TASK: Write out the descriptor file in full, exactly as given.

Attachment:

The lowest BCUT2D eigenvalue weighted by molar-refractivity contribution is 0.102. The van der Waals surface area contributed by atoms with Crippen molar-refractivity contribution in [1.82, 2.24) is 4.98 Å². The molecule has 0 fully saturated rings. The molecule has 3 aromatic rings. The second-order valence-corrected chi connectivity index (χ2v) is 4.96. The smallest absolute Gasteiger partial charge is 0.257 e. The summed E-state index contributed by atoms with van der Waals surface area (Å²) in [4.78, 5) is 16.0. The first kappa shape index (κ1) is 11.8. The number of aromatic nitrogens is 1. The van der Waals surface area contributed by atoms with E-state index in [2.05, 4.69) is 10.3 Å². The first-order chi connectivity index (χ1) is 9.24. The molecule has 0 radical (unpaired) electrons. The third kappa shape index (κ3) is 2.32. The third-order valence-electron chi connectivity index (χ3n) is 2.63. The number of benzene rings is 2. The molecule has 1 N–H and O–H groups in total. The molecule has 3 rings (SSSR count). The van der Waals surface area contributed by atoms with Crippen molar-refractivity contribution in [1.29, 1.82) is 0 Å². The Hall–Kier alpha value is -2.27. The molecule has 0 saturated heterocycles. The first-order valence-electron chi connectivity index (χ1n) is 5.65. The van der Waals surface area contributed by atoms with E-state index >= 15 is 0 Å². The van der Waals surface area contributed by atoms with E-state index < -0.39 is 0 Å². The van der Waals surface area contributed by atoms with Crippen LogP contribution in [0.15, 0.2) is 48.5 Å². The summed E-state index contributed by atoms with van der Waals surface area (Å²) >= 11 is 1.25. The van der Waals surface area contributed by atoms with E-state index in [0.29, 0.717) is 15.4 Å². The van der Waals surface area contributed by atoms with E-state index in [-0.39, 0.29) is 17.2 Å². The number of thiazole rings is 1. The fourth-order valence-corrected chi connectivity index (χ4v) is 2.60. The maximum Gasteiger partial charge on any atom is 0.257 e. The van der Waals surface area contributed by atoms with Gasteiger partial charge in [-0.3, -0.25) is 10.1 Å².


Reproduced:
The lowest BCUT2D eigenvalue weighted by molar-refractivity contribution is 0.102. The van der Waals surface area contributed by atoms with Crippen molar-refractivity contribution in [1.82, 2.24) is 4.98 Å². The molecule has 0 fully saturated rings. The molecule has 3 aromatic rings. The second-order valence-corrected chi connectivity index (χ2v) is 4.96. The smallest absolute Gasteiger partial charge is 0.257 e. The summed E-state index contributed by atoms with van der Waals surface area (Å²) in [4.78, 5) is 16.0. The first kappa shape index (κ1) is 11.8. The number of aromatic nitrogens is 1. The van der Waals surface area contributed by atoms with E-state index in [2.05, 4.69) is 10.3 Å². The first-order chi connectivity index (χ1) is 9.24. The molecule has 0 radical (unpaired) electrons. The third kappa shape index (κ3) is 2.32. The third-order valence-electron chi connectivity index (χ3n) is 2.63. The number of benzene rings is 2. The molecule has 1 N–H and O–H groups in total. The molecule has 3 rings (SSSR count). The van der Waals surface area contributed by atoms with Crippen molar-refractivity contribution in [1.29, 1.82) is 0 Å². The Hall–Kier alpha value is -2.27. The molecule has 0 saturated heterocycles. The first-order valence-electron chi connectivity index (χ1n) is 5.65. The van der Waals surface area contributed by atoms with E-state index >= 15 is 0 Å². The van der Waals surface area contributed by atoms with E-state index < -0.39 is 0 Å². The van der Waals surface area contributed by atoms with Crippen LogP contribution in [0.15, 0.2) is 48.5 Å². The summed E-state index contributed by atoms with van der Waals surface area (Å²) >= 11 is 1.25. The van der Waals surface area contributed by atoms with E-state index in [0.29, 0.717) is 15.4 Å². The van der Waals surface area contributed by atoms with E-state index in [-0.39, 0.29) is 17.2 Å². The number of thiazole rings is 1. The fourth-order valence-corrected chi connectivity index (χ4v) is 2.60. The maximum Gasteiger partial charge on any atom is 0.257 e. The van der Waals surface area contributed by atoms with Gasteiger partial charge in [-0.3, -0.25) is 10.1 Å².